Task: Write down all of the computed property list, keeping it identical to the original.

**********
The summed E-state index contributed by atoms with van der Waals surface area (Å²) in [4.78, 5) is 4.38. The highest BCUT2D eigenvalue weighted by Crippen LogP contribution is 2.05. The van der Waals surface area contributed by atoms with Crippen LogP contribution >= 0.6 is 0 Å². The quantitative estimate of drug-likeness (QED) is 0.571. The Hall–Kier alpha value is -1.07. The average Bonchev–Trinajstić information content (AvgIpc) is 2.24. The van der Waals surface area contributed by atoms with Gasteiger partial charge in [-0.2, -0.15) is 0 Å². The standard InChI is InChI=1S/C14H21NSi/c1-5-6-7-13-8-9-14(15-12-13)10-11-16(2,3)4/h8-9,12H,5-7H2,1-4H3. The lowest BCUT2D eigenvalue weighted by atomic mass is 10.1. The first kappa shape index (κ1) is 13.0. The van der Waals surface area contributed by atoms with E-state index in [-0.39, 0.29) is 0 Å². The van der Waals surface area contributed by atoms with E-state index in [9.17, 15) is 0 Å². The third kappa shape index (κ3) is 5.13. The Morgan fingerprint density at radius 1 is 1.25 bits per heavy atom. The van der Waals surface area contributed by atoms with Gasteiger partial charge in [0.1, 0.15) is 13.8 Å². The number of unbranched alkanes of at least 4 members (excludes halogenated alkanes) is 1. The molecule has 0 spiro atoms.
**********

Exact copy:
The summed E-state index contributed by atoms with van der Waals surface area (Å²) in [4.78, 5) is 4.38. The highest BCUT2D eigenvalue weighted by Crippen LogP contribution is 2.05. The van der Waals surface area contributed by atoms with Crippen LogP contribution >= 0.6 is 0 Å². The quantitative estimate of drug-likeness (QED) is 0.571. The Hall–Kier alpha value is -1.07. The average Bonchev–Trinajstić information content (AvgIpc) is 2.24. The van der Waals surface area contributed by atoms with Gasteiger partial charge in [-0.2, -0.15) is 0 Å². The standard InChI is InChI=1S/C14H21NSi/c1-5-6-7-13-8-9-14(15-12-13)10-11-16(2,3)4/h8-9,12H,5-7H2,1-4H3. The lowest BCUT2D eigenvalue weighted by atomic mass is 10.1. The first kappa shape index (κ1) is 13.0. The van der Waals surface area contributed by atoms with E-state index in [-0.39, 0.29) is 0 Å². The van der Waals surface area contributed by atoms with E-state index in [9.17, 15) is 0 Å². The third kappa shape index (κ3) is 5.13. The Morgan fingerprint density at radius 1 is 1.25 bits per heavy atom. The van der Waals surface area contributed by atoms with Gasteiger partial charge in [0.1, 0.15) is 13.8 Å². The number of unbranched alkanes of at least 4 members (excludes halogenated alkanes) is 1. The molecule has 0 spiro atoms.